As the old saying goes, ‘the mother of invention is necessity.’ Typically an entrepreneur starts a business because they see a need in their community or they discover a product that isn’t already available to consumers. In Jessica Borneman’s case, her business was started to fill a need in the pet industry for safe, nutritional dog treats that would meet her dog’s needs.
Borneman’s basset-hound/Labrador retriever mix was adopted into their family when he was just 8 weeks old. They chose the name Tank, but he quickly became known as Tanker Tot thanks to Borneman’s husband who thought the dog’s stubby legs looked like tater tots.
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When Tank was about a year old, his parents began to notice signs that he was having trouble with his digestive tract. They switched his diet to a healthy, millet-based dog food, but they couldn’t find a suitable treat that would appease his sensitive stomach.
Borneman had experience as a partial owner and general manager of a pet store in the past, and she decided to use her knowledge of the pet industry to create a treat that would meet Tank’s needs as well as the needs of pet owners who were looking for a healthy and affordable treat for their dogs. She spent two years formulating the perfect recipe, and began Tanker Tots dog treats at farmer’s markets shortly after that.
With some help from her husband, she was able to fine tune the recipe and naturally increase the shelf life of the treats, which is currently six months. The crispy, biscuit-like treats are available in three flavors: peanut butter banana, sweet potato pie and cheddar cheese. The company also offers pupcakes for special occasions like birthdays and holidays.
Now, Borneman’s goal is to expand her product line. She’s recently added paw and nose wax, chicken jerky and beer bits. The beer bits are made with the help of another local business.
“The beer bits are made with craft brewer’s grain. Apocalypse Ale was awesome enough to give me a five gallon bucket of spent grain. It’s malted barley. … It was a win-win, they get to stock the dog treats with their beer grains and they get some place for those [grains] to basically be upcycled.” – Jessica Borneman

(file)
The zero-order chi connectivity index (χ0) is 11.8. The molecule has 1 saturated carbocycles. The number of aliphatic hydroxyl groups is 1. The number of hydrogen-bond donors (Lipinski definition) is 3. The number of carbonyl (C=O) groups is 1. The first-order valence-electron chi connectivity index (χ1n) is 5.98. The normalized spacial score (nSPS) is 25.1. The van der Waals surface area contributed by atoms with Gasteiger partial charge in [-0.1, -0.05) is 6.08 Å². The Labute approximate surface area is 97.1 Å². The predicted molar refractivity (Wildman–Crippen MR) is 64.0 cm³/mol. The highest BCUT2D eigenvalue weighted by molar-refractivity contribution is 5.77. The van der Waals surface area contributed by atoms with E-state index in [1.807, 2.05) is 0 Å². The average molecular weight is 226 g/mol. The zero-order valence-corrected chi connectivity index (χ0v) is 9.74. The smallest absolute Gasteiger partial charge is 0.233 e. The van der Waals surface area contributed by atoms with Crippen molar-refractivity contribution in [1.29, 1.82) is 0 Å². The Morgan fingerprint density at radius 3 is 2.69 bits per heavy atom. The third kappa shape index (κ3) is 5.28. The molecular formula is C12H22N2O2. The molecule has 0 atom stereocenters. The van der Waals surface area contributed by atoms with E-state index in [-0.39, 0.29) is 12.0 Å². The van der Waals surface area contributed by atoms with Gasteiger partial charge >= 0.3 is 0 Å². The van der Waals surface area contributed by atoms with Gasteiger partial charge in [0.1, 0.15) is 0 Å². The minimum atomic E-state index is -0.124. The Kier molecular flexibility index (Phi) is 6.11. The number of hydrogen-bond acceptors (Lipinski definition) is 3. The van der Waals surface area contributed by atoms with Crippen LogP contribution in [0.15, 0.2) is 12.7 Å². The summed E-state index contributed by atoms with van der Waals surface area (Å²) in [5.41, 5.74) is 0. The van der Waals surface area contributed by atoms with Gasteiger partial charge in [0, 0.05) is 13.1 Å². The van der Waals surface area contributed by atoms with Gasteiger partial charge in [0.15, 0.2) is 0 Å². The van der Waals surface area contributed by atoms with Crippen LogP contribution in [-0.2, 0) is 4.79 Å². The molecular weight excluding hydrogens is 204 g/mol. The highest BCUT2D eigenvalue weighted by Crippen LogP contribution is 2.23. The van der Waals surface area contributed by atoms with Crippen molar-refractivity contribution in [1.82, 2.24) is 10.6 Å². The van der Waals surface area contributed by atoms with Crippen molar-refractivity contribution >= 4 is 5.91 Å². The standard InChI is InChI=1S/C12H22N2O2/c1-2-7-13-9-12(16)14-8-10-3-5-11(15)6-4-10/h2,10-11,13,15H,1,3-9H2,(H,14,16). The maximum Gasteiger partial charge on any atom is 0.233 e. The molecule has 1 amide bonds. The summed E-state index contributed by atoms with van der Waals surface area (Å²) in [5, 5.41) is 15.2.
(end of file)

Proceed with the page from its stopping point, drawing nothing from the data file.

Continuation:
Borneman only uses human-grade ingredients in her products. She says that industry standards differ greatly from pet food to human food, and she wants her products to offer pets and pet parents the best quality possible. Lindsey Bender, the owner of a local pet grooming salon that stocks Tanker Tots, says that she feels it gives dog owners a lot of peace of mind when she can tell them that the treats are so all-natural they could eat them themselves.
Borneman is so passionate about making Tanker Tots that she makes her own peanut butter from scratch and grinds her own millet flour. She also makes the drive from Virginia to North Carolina every few months to pick up the 400 pounds of sweet potatoes that she needs to make the batter for the biscuits. Although the ingredients vary depending on the flavor of the treats, every Tanker Tot recipe includes millet, sweet potato and vitamin E.
On top of making sure that her ingredients are the best and her biscuits are handmade in small batches, Borneman also took the extra step of registering her dog biscuits, including each individual flavor, with the state of Virginia.
The process is complicated, and Borneman was not required to do it. It involves getting her feed license from the Department of Agriculture, sending the products out for lab testing and registering all her labels and test analysis reports with the state.
The process can take anywhere from 6-10 months, which sometimes brings her new product rollout to a halt. She says it’s worth it though, because it adds an extra level of professionalism to her products that pet owners are very thankful for. The fact that Borneman is so confident in her products and she takes the time to ensure that they are certified safe before placing them on retail shelves, shows her true dedication to pet health.